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    (Original post by SophylaReserve)
    I'll be leaving my job of nearly three years for uni, I'm leaving at the start of August and saying I'm around to cover for summer and holidays and stuff, also if they need me before I actually go I am about as well
    I'd give them as much notice as possible, I let my employers know I was leaving in January
    this wasnt possible for me, as my role is one which is required full time, if i told them i would have many tasks slowly weened off me so that right now id be basically doing nothing so they could get rid. so ihave to wait till the very last minute.
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    Option 3 sounds a better more long term option.

    But why do you feel you have to give twice the amount of time. You aren't doing it out of spite?

    If you really feel you need to however give in your notice now? I'm not sure if you will be going away or how old you are but you may appreciate the 2 weeks before Uni.
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    Lucky you! the second I hand my notice in i'm out :rolleyes:

    Can't you ask for a contract reduction? Maybe get contracted to 10 hours per week at convenient times for you and then offer overtime when possible?

    My work has me on a 19 hour contract, which is 3 days. Easily fits round university
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    I left my job of 5 years last year. I gave them 4 weeks notice and nothing else. It felt brilliant.

    Clearly you are more considerate than I am. Option 3 sounds good.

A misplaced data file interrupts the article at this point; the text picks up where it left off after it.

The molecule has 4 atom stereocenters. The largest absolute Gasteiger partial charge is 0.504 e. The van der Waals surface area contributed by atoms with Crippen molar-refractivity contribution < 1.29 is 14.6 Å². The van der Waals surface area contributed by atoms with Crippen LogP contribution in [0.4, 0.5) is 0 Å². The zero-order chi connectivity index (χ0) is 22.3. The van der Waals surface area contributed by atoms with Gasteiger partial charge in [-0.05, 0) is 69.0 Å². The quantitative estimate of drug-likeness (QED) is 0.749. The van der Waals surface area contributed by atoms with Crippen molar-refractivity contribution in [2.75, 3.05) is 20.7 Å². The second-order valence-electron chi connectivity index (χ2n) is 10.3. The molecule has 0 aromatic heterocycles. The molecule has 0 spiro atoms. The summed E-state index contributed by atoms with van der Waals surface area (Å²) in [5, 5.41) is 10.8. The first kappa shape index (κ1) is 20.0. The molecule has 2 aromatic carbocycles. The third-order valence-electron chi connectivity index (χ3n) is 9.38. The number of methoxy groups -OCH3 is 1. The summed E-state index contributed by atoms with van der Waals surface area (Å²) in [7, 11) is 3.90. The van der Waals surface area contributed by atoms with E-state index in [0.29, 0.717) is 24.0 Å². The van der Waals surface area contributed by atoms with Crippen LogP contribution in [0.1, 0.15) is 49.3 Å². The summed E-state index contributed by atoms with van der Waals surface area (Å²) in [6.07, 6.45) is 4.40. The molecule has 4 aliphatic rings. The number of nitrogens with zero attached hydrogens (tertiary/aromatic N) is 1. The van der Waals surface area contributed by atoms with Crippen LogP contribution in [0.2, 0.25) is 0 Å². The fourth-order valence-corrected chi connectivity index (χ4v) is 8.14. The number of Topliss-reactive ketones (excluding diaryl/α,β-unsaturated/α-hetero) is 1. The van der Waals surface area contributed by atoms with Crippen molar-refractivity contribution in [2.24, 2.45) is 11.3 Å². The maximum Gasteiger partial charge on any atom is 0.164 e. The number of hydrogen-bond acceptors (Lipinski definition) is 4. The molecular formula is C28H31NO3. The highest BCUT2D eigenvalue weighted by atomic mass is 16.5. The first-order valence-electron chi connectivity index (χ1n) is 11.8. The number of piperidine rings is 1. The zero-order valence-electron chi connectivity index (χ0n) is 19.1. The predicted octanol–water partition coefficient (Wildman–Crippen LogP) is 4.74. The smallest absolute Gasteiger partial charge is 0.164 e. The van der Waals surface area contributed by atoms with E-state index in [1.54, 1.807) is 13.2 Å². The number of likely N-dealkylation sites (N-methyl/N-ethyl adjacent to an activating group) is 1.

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    (Original post by Horatio-)
    Option 3 sounds a better more long term option.

    But why do you feel you have to give twice the amount of time. You aren't doing it out of spite?

    If you really feel you need to however give in your notice now? I'm not sure if you will be going away or how old you are but you may appreciate the 2 weeks before Uni.
    im soon to be 24, i feel obliged to show my colleagues in a very tightly staffed place of a big company the chance to find a replacement rather than throw them with a very very tough job until they find someone decent.
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    more info is that its a specialised job in a department open only 8-5 weekdays. So the opening times wont be able for a full time uni course. i need part time elsewhere and holiday cover there basically.

    but from the age of 16 and an apprenticeship they have helped me through a lot, i have the same colleagues as when i was 16 to now so its a bit like a close group of friends rather than just employers. however not many know im leaving.
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    If you think that giving greater than your contractual notice period will mean that you will be on better terms, and more likely to be able to get PT and holiday work - then what's the downside?